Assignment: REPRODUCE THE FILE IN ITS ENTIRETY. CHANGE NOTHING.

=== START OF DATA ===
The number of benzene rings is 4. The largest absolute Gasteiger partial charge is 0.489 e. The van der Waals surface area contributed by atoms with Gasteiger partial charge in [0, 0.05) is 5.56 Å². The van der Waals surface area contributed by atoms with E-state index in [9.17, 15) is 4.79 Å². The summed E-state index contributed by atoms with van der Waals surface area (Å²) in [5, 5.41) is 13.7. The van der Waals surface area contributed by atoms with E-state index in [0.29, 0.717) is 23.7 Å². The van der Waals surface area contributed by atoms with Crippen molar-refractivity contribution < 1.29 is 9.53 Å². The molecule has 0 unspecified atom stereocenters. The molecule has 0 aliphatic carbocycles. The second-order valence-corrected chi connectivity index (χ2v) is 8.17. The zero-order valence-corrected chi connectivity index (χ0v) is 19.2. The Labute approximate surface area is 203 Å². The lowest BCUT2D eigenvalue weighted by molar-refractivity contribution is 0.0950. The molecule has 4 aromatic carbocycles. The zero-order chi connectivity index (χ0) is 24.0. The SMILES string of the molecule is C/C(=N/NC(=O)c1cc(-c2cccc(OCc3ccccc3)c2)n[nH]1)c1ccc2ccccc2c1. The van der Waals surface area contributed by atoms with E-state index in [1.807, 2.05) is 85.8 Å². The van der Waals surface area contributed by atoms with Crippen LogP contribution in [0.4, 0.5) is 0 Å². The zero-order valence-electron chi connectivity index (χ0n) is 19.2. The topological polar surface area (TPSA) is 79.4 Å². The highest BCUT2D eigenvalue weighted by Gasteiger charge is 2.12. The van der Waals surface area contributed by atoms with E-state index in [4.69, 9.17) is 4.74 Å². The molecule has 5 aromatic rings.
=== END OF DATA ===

The number of benzene rings is 4. The largest absolute Gasteiger partial charge is 0.489 e. The van der Waals surface area contributed by atoms with Gasteiger partial charge in [0, 0.05) is 5.56 Å². The van der Waals surface area contributed by atoms with E-state index in [9.17, 15) is 4.79 Å². The summed E-state index contributed by atoms with van der Waals surface area (Å²) in [5, 5.41) is 13.7. The van der Waals surface area contributed by atoms with E-state index in [0.29, 0.717) is 23.7 Å². The van der Waals surface area contributed by atoms with Crippen molar-refractivity contribution < 1.29 is 9.53 Å². The molecule has 0 unspecified atom stereocenters. The molecule has 0 aliphatic carbocycles. The second-order valence-corrected chi connectivity index (χ2v) is 8.17. The zero-order valence-corrected chi connectivity index (χ0v) is 19.2. The Labute approximate surface area is 203 Å². The lowest BCUT2D eigenvalue weighted by molar-refractivity contribution is 0.0950. The molecule has 4 aromatic carbocycles. The zero-order chi connectivity index (χ0) is 24.0. The SMILES string of the molecule is C/C(=N/NC(=O)c1cc(-c2cccc(OCc3ccccc3)c2)n[nH]1)c1ccc2ccccc2c1. The van der Waals surface area contributed by atoms with E-state index in [1.807, 2.05) is 85.8 Å². The van der Waals surface area contributed by atoms with Crippen LogP contribution in [0.4, 0.5) is 0 Å². The zero-order valence-electron chi connectivity index (χ0n) is 19.2. The topological polar surface area (TPSA) is 79.4 Å². The highest BCUT2D eigenvalue weighted by Gasteiger charge is 2.12. The van der Waals surface area contributed by atoms with E-state index in [4.69, 9.17) is 4.74 Å². The molecule has 5 aromatic rings.